Shakespeare: The Invention of the Human, by Harold Bloom is the sort of official context I'm thinking about. With the number of books with Bloom's name on them, I don't think he can be dismissed as a crank. And this "Bardolatry" long precedes us. Henry James wrote The Birthplace long ago.
Esthetically speaking, Shakespeare is the equivalent of the flag, Mom and apple pie. Only the perverse and tasteless are less than enthusiastic.
I think it's ironic that the official status assigned to Shakespeare seems to interfere with a genuine appreciation of his comedies. Comedy is always underrated but in Shakespeare the need to falsely elevate the tragedies and histories leads this to near criminal underestimation of his remarkable range and depth in the comedies.
However, I do not think any contemporary figure can be compared with Shakespeare. An essential aspect of Shakespeare is not his stagecraft or witty dialogue or blank verse, but his borrowing. Modern notions about originality forbid anyone to operate as Shakespeare did. Shakespeare appears to me to have made his real money as a partner in a theater. Certainly no other playwright seems to have been able to make himself rich, although a couple, Marlowe and Kyd managed to make themselves dead. Shakespeare was the kind of man who thrived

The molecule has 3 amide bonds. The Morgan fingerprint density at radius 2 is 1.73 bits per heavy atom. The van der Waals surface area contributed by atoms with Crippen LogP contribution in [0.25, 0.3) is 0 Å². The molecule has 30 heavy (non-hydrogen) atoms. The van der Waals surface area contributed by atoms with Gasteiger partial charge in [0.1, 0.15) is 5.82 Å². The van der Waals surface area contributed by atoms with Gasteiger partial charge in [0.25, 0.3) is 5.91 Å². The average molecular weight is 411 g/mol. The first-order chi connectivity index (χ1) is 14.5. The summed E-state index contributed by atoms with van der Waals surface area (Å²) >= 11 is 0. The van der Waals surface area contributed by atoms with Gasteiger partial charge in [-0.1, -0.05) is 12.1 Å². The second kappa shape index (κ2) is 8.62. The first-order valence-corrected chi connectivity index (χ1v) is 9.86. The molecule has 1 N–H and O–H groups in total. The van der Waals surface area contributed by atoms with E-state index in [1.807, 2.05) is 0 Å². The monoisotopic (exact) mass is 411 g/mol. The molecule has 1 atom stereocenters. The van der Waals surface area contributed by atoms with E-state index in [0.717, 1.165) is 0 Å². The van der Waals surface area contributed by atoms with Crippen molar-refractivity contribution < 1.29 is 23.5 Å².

in a despotism. I think that the kind of man he was also comes out in his plays.
PS It occurred to me that while you appreciate the sophisticated character of Macbeth, I can't forget that the real Macbeth was nothing like that, that in fact the real Macbeth ruled for about seventeen years. Incidentally, the second season of the Canadian series Slings & Arrows covers the production of Macbeth, and has some interesting things to say. The comments of the Nigerian janitor to the play's director are especially provocative. Also, buried amongst the hugger-mugger in Anonymous is a set piece scene about the play Henry V, which dramatizes the excitement or joy of enthralling an audience. (As you know, any resemblance to any genuine human beings in Anonymous is more or less accidental.)